Will you shop blind? That’s the question two brothers are asking online shoppers. Having lost much of their sight to a rare disorder, the pair are laser-focused on funding blindness research.
Bradford and Bryan Manning are the founders of Two Blind Brothers clothing company. Both have suffered from Stargardt disease since they were children. The inherited condition causes central vision loss.
When Bradford was seven, a doctor told his mother to “take him home, get him a magnifier, and maybe teach him Braille,” Bryan recalls.
Still, the brothers determined “visual impairment never was going to be an excuse in our lives,” says Bryan.
In 2015, the brothers got separated while shopping. When they found each other, they’d purchased matching shirts. The experience sparked an idea.
“It was the feel of it. It felt so soft and comfortable that we both keyed upon it,” Bryan says. They decided to “make super comfortable clothing” and donate the profits to scientists researching eye diseases. With advice from friends in the fashion industry, two blind brothers became . . . Two Blind Brothers, or 2BB.
2BB is a company built on touch. The casual, ultra-soft clothing is made of bamboo, cotton, and spandex. Braille clothing tags read vision, feel, or brother. Braille might also indicate the color of a garment or replace a letter in a word like fearless or fight on shirts, socks, or beanies.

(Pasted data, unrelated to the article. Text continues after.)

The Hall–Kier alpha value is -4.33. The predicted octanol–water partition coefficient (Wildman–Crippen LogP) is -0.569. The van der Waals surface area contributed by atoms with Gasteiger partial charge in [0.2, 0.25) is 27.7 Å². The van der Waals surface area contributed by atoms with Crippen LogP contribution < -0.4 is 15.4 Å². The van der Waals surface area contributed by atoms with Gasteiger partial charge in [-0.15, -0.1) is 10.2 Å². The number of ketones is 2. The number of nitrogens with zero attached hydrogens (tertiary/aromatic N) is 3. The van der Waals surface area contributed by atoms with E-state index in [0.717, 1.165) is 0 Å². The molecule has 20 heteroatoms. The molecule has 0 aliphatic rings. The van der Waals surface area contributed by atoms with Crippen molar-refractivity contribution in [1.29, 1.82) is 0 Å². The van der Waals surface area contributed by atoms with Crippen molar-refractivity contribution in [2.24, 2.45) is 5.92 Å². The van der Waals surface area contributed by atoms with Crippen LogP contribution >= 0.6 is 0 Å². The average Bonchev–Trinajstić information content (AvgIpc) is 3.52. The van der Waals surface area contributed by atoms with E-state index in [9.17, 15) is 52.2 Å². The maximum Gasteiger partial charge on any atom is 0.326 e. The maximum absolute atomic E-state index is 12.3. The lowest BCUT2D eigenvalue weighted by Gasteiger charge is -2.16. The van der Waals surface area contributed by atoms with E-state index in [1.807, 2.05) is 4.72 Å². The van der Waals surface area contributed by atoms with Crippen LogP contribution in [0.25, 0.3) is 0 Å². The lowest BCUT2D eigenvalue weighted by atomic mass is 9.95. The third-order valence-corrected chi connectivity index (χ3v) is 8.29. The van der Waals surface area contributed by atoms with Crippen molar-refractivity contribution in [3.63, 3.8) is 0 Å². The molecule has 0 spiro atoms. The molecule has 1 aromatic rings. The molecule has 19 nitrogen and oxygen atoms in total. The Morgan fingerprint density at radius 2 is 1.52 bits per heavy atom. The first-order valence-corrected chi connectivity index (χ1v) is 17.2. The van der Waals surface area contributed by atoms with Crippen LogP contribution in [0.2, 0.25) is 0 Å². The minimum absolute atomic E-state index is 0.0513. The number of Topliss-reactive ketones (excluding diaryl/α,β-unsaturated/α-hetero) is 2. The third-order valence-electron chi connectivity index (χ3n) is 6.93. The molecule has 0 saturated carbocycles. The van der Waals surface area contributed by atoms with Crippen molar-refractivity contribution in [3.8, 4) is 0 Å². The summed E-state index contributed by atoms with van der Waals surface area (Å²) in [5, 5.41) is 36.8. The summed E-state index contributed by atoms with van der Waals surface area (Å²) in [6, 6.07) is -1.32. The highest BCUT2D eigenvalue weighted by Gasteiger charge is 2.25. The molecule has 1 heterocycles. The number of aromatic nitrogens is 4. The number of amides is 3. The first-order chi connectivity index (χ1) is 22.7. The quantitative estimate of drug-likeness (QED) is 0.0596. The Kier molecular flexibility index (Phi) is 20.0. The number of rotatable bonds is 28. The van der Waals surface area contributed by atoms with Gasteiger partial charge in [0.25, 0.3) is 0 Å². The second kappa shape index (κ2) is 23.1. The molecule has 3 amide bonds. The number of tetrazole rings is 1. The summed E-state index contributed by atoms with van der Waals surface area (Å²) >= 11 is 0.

2BB’s most popular product is “shopping blind” mystery boxes. Buyers answer a few questions about the person they’re shopping for. The result is a leap of faith: a gift that’s a surprise to both receiver and giver.
Unboxing 2BB mystery boxes has become a social media phenomenon. Customers often upload photos and videos on various online channels. Some even open boxes blindfolded.
All 2BB profits go to groups that fund research on retinal eye ailments like the one the Mannings have.
The brothers include their story in every mystery box, with special thanks. “When someone shops blind, they prove something remarkable,” they write. “They prove that genuine trust is real.”
Today, the brothers’ condition has slowed, leaving both with peripheral vision. They’re thankful. But they want more. They believe blindness can be cured in the next five years. “We’re really on the five-yard-line,” Bryan says.
“Vision impairment has given more to us than it’s taken away,” Bradford says. “Your greatest challenge is your greatest gift.”